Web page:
Like many people who fell in love with photography as children, Sarah Greenough followed the lead of an amateur photographer parent. Her father built a darkroom in the family’s home outside of Boston, which Greenough wound up using more often than he did. He also passed his old cameras on to his daughter. “The first camera he gave me was a 2 ¼-inch Yashica with a separate light meter that he showed me how to use,” she says, “and I became entranced with photography.”
She remained entranced when she went off to college, but there were no photography courses at the University of Pennsylvania, where she was an undergraduate. She studied history and art history instead and took classes in studio photography taught by Michael Smith off campus. Photographers such as George Tice, W. Eugene Smith, and Diane Arbus came to speak to the students. “I vividly remember Arbus talking about Lisette Model, and thinking: who in the world is Lisette Model?” says Greenough.
Today, of course, Greenough is one of the foremost experts in the field. Senior curator of photographs at the National Gallery of Art in Washington, D.C., she began working there in 1978. She is probably best known for her extensive work on Alfred Stieglitz, including important exhibitions in 1983 and 2001, as well as Alfred Stieglitz: The Key Set, a two-volume, systematic catalogue, published in 2002, of the 1,642 prints that Stieglitz considered the best examples of his work from the 1880s through the 1930s. Georgia O’Keeffe donated them to the National Gallery in 1949.
Stieglitz was the subject of Greenough’s master’s thesis, which evolved out of a seminar with Beaumont Newhall at the University of New Mexico, where she was a graduate student: her colleagues included Joel-Peter Witkin, Nicholas Nixon, Joe Deal, and Keith Davis. “All of the forces aligned and I just happened to be there at the right time,” she says.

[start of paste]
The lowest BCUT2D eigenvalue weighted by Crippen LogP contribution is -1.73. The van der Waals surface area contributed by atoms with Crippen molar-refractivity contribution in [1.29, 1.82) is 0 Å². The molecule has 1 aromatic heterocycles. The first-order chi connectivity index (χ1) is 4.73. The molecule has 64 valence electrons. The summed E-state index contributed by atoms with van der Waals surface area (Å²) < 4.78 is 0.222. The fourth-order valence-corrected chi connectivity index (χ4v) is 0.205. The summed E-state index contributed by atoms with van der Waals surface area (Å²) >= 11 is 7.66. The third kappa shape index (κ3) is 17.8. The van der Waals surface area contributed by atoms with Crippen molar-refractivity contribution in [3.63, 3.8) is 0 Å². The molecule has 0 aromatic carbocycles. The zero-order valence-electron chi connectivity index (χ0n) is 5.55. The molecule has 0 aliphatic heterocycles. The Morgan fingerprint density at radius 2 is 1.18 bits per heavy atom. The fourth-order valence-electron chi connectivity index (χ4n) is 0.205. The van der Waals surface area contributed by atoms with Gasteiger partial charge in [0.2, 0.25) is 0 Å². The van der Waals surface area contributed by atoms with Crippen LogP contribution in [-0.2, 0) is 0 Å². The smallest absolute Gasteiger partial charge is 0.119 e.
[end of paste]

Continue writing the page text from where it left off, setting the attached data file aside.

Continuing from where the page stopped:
Despite its holdings of work by Stieglitz, the National Gallery was slow to build a photography collection. But after the 1989 show On the Art of Fixing a Shadow, the museum was offered a large group of Walker Evans photographs, and then a gift of 75 Paul Strand photographs. Subsequently, she says, “Robert Frank offered us an unparalleled collection of 620 photographs and all of the negatives, contact sheets, and work prints related to The Americans.” The museum continues to acquire work by key photographers in depth, which Greenough calls “one of the hallmarks of our collections.”
Viewers can get an overview of those collections with In Light of the Past: Twenty-Five Years of Photography at the National Gallery of Art, on view through July 26. The show includes work from the 19th century up to the 1970s. The Memory of Time, on the other hand, through September 13, highlights contemporary work, acquired with the Alfred H. Moses and Fern M. Schad Fund (Schad’s first husband was Tennyson Schad, founder of Light Gallery). “We have spent the last 25 years building the collection,” she says, “in order to show the richness and diversity of the history of photography.”